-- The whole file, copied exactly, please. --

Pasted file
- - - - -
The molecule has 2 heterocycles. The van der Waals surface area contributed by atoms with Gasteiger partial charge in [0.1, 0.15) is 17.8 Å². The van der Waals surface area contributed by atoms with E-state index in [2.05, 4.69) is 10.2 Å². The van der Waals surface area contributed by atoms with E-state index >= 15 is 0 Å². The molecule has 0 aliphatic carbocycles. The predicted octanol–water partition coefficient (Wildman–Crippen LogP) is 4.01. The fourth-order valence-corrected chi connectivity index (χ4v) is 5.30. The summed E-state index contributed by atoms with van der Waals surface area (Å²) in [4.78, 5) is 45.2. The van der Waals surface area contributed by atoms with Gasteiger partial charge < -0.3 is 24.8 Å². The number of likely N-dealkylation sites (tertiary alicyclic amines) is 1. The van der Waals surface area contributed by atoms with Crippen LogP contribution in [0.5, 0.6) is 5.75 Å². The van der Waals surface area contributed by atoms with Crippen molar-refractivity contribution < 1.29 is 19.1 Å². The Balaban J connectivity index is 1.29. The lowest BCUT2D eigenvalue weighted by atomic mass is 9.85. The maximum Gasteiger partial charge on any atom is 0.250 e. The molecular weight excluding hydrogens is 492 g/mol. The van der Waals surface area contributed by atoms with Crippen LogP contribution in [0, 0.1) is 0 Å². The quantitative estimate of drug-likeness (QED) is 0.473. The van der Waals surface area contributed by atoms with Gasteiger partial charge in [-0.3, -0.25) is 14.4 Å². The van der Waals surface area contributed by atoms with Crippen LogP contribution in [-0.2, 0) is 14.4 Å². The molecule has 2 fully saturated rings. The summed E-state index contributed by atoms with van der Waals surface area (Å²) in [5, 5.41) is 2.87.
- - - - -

The molecule has 2 heterocycles. The van der Waals surface area contributed by atoms with Gasteiger partial charge in [0.1, 0.15) is 17.8 Å². The van der Waals surface area contributed by atoms with E-state index in [2.05, 4.69) is 10.2 Å². The van der Waals surface area contributed by atoms with E-state index >= 15 is 0 Å². The molecule has 0 aliphatic carbocycles. The predicted octanol–water partition coefficient (Wildman–Crippen LogP) is 4.01. The fourth-order valence-corrected chi connectivity index (χ4v) is 5.30. The summed E-state index contributed by atoms with van der Waals surface area (Å²) in [4.78, 5) is 45.2. The van der Waals surface area contributed by atoms with Gasteiger partial charge < -0.3 is 24.8 Å². The number of likely N-dealkylation sites (tertiary alicyclic amines) is 1. The van der Waals surface area contributed by atoms with Crippen LogP contribution in [0.5, 0.6) is 5.75 Å². The van der Waals surface area contributed by atoms with Crippen molar-refractivity contribution < 1.29 is 19.1 Å². The Balaban J connectivity index is 1.29. The lowest BCUT2D eigenvalue weighted by atomic mass is 9.85. The maximum Gasteiger partial charge on any atom is 0.250 e. The molecular weight excluding hydrogens is 492 g/mol. The van der Waals surface area contributed by atoms with Crippen LogP contribution in [0, 0.1) is 0 Å². The quantitative estimate of drug-likeness (QED) is 0.473. The van der Waals surface area contributed by atoms with Gasteiger partial charge in [-0.3, -0.25) is 14.4 Å². The van der Waals surface area contributed by atoms with Crippen LogP contribution in [-0.2, 0) is 14.4 Å². The molecule has 2 fully saturated rings. The summed E-state index contributed by atoms with van der Waals surface area (Å²) in [5, 5.41) is 2.87.